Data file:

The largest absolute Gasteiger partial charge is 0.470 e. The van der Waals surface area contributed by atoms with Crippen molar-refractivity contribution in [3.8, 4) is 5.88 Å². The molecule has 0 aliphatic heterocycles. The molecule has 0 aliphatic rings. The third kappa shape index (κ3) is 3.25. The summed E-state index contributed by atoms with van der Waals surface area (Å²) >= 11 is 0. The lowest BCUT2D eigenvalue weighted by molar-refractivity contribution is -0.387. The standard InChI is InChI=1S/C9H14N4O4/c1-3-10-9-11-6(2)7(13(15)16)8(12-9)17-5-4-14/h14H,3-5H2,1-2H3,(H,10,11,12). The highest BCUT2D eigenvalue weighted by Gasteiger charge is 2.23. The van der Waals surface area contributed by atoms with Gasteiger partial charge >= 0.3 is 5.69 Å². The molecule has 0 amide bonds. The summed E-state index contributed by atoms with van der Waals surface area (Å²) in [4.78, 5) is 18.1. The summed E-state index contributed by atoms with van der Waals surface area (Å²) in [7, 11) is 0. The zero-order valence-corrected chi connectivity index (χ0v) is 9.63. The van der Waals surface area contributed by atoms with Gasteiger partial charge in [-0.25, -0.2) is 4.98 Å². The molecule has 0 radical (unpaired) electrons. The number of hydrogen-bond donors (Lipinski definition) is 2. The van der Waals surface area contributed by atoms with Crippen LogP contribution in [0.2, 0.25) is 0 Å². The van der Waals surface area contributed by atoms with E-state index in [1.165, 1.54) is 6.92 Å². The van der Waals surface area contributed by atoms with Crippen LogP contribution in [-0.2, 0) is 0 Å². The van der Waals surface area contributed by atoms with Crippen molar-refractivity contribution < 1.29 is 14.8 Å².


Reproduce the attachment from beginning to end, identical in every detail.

The largest absolute Gasteiger partial charge is 0.470 e. The van der Waals surface area contributed by atoms with Crippen molar-refractivity contribution in [3.8, 4) is 5.88 Å². The molecule has 0 aliphatic heterocycles. The molecule has 0 aliphatic rings. The third kappa shape index (κ3) is 3.25. The summed E-state index contributed by atoms with van der Waals surface area (Å²) >= 11 is 0. The lowest BCUT2D eigenvalue weighted by molar-refractivity contribution is -0.387. The standard InChI is InChI=1S/C9H14N4O4/c1-3-10-9-11-6(2)7(13(15)16)8(12-9)17-5-4-14/h14H,3-5H2,1-2H3,(H,10,11,12). The highest BCUT2D eigenvalue weighted by Gasteiger charge is 2.23. The van der Waals surface area contributed by atoms with Gasteiger partial charge >= 0.3 is 5.69 Å². The molecule has 0 amide bonds. The summed E-state index contributed by atoms with van der Waals surface area (Å²) in [4.78, 5) is 18.1. The summed E-state index contributed by atoms with van der Waals surface area (Å²) in [7, 11) is 0. The zero-order valence-corrected chi connectivity index (χ0v) is 9.63. The van der Waals surface area contributed by atoms with Gasteiger partial charge in [-0.25, -0.2) is 4.98 Å². The molecule has 0 radical (unpaired) electrons. The number of hydrogen-bond donors (Lipinski definition) is 2. The van der Waals surface area contributed by atoms with Crippen LogP contribution in [0.2, 0.25) is 0 Å². The van der Waals surface area contributed by atoms with E-state index in [1.165, 1.54) is 6.92 Å². The van der Waals surface area contributed by atoms with Crippen LogP contribution in [-0.2, 0) is 0 Å². The van der Waals surface area contributed by atoms with Crippen molar-refractivity contribution < 1.29 is 14.8 Å².